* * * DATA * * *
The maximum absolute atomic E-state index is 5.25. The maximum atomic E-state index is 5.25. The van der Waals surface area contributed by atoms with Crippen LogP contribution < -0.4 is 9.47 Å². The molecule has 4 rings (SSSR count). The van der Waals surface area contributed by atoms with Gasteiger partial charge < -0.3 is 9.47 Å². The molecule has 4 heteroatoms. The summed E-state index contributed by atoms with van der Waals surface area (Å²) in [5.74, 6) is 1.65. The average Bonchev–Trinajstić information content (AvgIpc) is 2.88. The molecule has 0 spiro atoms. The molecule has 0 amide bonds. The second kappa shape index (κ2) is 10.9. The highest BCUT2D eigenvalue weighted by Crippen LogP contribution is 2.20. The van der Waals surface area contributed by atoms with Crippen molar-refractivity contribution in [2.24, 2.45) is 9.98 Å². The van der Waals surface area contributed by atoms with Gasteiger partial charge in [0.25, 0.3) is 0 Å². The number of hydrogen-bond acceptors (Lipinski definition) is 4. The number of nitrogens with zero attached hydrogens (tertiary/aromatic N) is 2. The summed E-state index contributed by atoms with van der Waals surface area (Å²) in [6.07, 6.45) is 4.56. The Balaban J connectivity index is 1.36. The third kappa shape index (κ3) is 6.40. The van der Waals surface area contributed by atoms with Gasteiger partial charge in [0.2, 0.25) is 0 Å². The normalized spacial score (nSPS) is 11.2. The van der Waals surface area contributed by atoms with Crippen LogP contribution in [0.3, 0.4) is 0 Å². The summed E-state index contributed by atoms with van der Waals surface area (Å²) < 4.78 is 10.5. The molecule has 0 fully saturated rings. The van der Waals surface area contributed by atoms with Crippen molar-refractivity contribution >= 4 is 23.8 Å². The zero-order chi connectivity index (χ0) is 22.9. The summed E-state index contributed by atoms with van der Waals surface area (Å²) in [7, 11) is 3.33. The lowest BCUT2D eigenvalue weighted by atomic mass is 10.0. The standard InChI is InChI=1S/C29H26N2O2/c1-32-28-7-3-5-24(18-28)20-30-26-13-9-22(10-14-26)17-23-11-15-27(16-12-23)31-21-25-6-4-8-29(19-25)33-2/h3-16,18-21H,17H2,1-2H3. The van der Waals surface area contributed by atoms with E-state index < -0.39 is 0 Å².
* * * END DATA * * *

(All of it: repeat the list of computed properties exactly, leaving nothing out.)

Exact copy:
The maximum absolute atomic E-state index is 5.25. The maximum atomic E-state index is 5.25. The van der Waals surface area contributed by atoms with Crippen LogP contribution < -0.4 is 9.47 Å². The molecule has 4 rings (SSSR count). The van der Waals surface area contributed by atoms with Gasteiger partial charge < -0.3 is 9.47 Å². The molecule has 4 heteroatoms. The summed E-state index contributed by atoms with van der Waals surface area (Å²) in [5.74, 6) is 1.65. The average Bonchev–Trinajstić information content (AvgIpc) is 2.88. The molecule has 0 spiro atoms. The molecule has 0 amide bonds. The second kappa shape index (κ2) is 10.9. The highest BCUT2D eigenvalue weighted by Crippen LogP contribution is 2.20. The van der Waals surface area contributed by atoms with Crippen molar-refractivity contribution in [2.24, 2.45) is 9.98 Å². The van der Waals surface area contributed by atoms with Gasteiger partial charge in [0.25, 0.3) is 0 Å². The number of hydrogen-bond acceptors (Lipinski definition) is 4. The number of nitrogens with zero attached hydrogens (tertiary/aromatic N) is 2. The summed E-state index contributed by atoms with van der Waals surface area (Å²) in [6.07, 6.45) is 4.56. The Balaban J connectivity index is 1.36. The third kappa shape index (κ3) is 6.40. The van der Waals surface area contributed by atoms with Gasteiger partial charge in [0.2, 0.25) is 0 Å². The normalized spacial score (nSPS) is 11.2. The van der Waals surface area contributed by atoms with Crippen LogP contribution in [0.3, 0.4) is 0 Å². The summed E-state index contributed by atoms with van der Waals surface area (Å²) < 4.78 is 10.5. The molecule has 0 fully saturated rings. The van der Waals surface area contributed by atoms with Crippen molar-refractivity contribution >= 4 is 23.8 Å². The zero-order chi connectivity index (χ0) is 22.9. The summed E-state index contributed by atoms with van der Waals surface area (Å²) in [7, 11) is 3.33. The lowest BCUT2D eigenvalue weighted by atomic mass is 10.0. The standard InChI is InChI=1S/C29H26N2O2/c1-32-28-7-3-5-24(18-28)20-30-26-13-9-22(10-14-26)17-23-11-15-27(16-12-23)31-21-25-6-4-8-29(19-25)33-2/h3-16,18-21H,17H2,1-2H3. The van der Waals surface area contributed by atoms with E-state index < -0.39 is 0 Å².